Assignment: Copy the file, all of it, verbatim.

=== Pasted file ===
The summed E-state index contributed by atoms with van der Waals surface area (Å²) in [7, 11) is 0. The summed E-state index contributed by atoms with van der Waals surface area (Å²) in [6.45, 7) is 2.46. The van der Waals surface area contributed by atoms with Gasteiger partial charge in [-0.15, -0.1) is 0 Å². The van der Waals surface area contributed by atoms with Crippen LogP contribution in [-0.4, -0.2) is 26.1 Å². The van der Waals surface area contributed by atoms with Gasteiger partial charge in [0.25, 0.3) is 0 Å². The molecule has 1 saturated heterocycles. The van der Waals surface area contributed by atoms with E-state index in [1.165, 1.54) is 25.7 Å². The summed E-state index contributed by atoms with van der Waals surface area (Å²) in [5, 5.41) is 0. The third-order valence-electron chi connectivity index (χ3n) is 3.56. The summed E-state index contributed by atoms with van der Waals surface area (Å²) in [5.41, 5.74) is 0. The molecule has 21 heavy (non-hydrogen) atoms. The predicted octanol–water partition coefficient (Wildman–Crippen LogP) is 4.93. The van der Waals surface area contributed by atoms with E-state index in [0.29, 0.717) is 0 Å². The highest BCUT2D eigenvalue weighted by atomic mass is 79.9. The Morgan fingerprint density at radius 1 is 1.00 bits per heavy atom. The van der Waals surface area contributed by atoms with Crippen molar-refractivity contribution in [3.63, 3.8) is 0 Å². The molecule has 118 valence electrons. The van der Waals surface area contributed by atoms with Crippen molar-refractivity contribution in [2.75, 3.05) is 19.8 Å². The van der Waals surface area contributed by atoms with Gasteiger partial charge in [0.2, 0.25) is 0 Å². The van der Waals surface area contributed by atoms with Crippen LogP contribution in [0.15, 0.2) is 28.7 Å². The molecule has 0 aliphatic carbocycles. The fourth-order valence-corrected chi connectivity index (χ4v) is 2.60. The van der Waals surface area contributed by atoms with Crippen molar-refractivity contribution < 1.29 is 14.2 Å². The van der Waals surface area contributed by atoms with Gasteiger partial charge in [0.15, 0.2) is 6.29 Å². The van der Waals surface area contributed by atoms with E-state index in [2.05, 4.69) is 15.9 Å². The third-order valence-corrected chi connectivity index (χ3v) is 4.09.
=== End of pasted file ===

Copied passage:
The summed E-state index contributed by atoms with van der Waals surface area (Å²) in [7, 11) is 0. The summed E-state index contributed by atoms with van der Waals surface area (Å²) in [6.45, 7) is 2.46. The van der Waals surface area contributed by atoms with Gasteiger partial charge in [-0.15, -0.1) is 0 Å². The van der Waals surface area contributed by atoms with Crippen LogP contribution in [-0.4, -0.2) is 26.1 Å². The van der Waals surface area contributed by atoms with Gasteiger partial charge in [0.25, 0.3) is 0 Å². The molecule has 1 saturated heterocycles. The van der Waals surface area contributed by atoms with E-state index in [1.165, 1.54) is 25.7 Å². The summed E-state index contributed by atoms with van der Waals surface area (Å²) in [5, 5.41) is 0. The third-order valence-electron chi connectivity index (χ3n) is 3.56. The summed E-state index contributed by atoms with van der Waals surface area (Å²) in [5.41, 5.74) is 0. The molecule has 21 heavy (non-hydrogen) atoms. The predicted octanol–water partition coefficient (Wildman–Crippen LogP) is 4.93. The van der Waals surface area contributed by atoms with E-state index in [0.29, 0.717) is 0 Å². The highest BCUT2D eigenvalue weighted by atomic mass is 79.9. The Morgan fingerprint density at radius 1 is 1.00 bits per heavy atom. The van der Waals surface area contributed by atoms with Crippen molar-refractivity contribution in [3.63, 3.8) is 0 Å². The molecule has 118 valence electrons. The van der Waals surface area contributed by atoms with Crippen molar-refractivity contribution in [2.75, 3.05) is 19.8 Å². The van der Waals surface area contributed by atoms with Gasteiger partial charge in [0.2, 0.25) is 0 Å². The van der Waals surface area contributed by atoms with Crippen LogP contribution in [0.15, 0.2) is 28.7 Å². The molecule has 0 aliphatic carbocycles. The fourth-order valence-corrected chi connectivity index (χ4v) is 2.60. The van der Waals surface area contributed by atoms with Crippen molar-refractivity contribution < 1.29 is 14.2 Å². The van der Waals surface area contributed by atoms with Gasteiger partial charge in [0.15, 0.2) is 6.29 Å². The van der Waals surface area contributed by atoms with E-state index in [2.05, 4.69) is 15.9 Å². The third-order valence-corrected chi connectivity index (χ3v) is 4.09.